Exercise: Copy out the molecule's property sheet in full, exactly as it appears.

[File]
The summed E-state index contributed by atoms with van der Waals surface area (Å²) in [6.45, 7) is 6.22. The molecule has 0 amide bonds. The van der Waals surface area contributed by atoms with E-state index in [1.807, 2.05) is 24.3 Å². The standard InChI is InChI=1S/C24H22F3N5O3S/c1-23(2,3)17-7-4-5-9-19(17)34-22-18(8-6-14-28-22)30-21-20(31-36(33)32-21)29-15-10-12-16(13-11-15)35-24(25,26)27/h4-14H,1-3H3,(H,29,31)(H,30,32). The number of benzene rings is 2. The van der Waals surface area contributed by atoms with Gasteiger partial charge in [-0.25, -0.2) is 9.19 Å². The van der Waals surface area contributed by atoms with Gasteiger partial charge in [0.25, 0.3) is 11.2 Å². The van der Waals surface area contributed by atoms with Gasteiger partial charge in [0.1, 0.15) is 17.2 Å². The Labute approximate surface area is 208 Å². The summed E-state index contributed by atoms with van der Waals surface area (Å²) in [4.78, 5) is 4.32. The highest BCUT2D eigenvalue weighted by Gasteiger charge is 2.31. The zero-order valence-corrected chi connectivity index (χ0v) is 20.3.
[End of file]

The summed E-state index contributed by atoms with van der Waals surface area (Å²) in [6.45, 7) is 6.22. The molecule has 0 amide bonds. The van der Waals surface area contributed by atoms with E-state index in [1.807, 2.05) is 24.3 Å². The standard InChI is InChI=1S/C24H22F3N5O3S/c1-23(2,3)17-7-4-5-9-19(17)34-22-18(8-6-14-28-22)30-21-20(31-36(33)32-21)29-15-10-12-16(13-11-15)35-24(25,26)27/h4-14H,1-3H3,(H,29,31)(H,30,32). The number of benzene rings is 2. The van der Waals surface area contributed by atoms with Gasteiger partial charge in [-0.25, -0.2) is 9.19 Å². The van der Waals surface area contributed by atoms with Gasteiger partial charge in [0.25, 0.3) is 11.2 Å². The van der Waals surface area contributed by atoms with Gasteiger partial charge in [0.1, 0.15) is 17.2 Å². The Labute approximate surface area is 208 Å². The summed E-state index contributed by atoms with van der Waals surface area (Å²) in [4.78, 5) is 4.32. The highest BCUT2D eigenvalue weighted by Gasteiger charge is 2.31. The zero-order valence-corrected chi connectivity index (χ0v) is 20.3.